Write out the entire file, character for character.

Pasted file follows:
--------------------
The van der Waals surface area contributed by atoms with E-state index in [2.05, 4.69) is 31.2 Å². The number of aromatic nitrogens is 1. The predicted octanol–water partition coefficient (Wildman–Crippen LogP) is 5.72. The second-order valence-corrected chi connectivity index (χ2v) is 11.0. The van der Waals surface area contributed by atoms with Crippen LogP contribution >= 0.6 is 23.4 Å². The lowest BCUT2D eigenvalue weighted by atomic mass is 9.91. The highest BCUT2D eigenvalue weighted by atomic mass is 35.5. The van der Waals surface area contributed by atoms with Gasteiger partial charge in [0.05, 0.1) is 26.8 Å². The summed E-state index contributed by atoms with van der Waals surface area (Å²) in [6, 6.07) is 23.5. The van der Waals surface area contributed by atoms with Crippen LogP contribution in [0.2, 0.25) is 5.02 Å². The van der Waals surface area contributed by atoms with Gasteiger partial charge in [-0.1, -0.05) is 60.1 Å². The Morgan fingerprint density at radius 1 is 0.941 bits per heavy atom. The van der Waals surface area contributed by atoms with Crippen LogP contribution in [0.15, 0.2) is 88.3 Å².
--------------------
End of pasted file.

The van der Waals surface area contributed by atoms with E-state index in [2.05, 4.69) is 31.2 Å². The number of aromatic nitrogens is 1. The predicted octanol–water partition coefficient (Wildman–Crippen LogP) is 5.72. The second-order valence-corrected chi connectivity index (χ2v) is 11.0. The van der Waals surface area contributed by atoms with Crippen LogP contribution >= 0.6 is 23.4 Å². The lowest BCUT2D eigenvalue weighted by atomic mass is 9.91. The highest BCUT2D eigenvalue weighted by atomic mass is 35.5. The van der Waals surface area contributed by atoms with Gasteiger partial charge in [0.05, 0.1) is 26.8 Å². The summed E-state index contributed by atoms with van der Waals surface area (Å²) in [6, 6.07) is 23.5. The van der Waals surface area contributed by atoms with Crippen LogP contribution in [0.2, 0.25) is 5.02 Å². The van der Waals surface area contributed by atoms with Gasteiger partial charge in [-0.1, -0.05) is 60.1 Å². The Morgan fingerprint density at radius 1 is 0.941 bits per heavy atom. The van der Waals surface area contributed by atoms with Crippen LogP contribution in [0.15, 0.2) is 88.3 Å².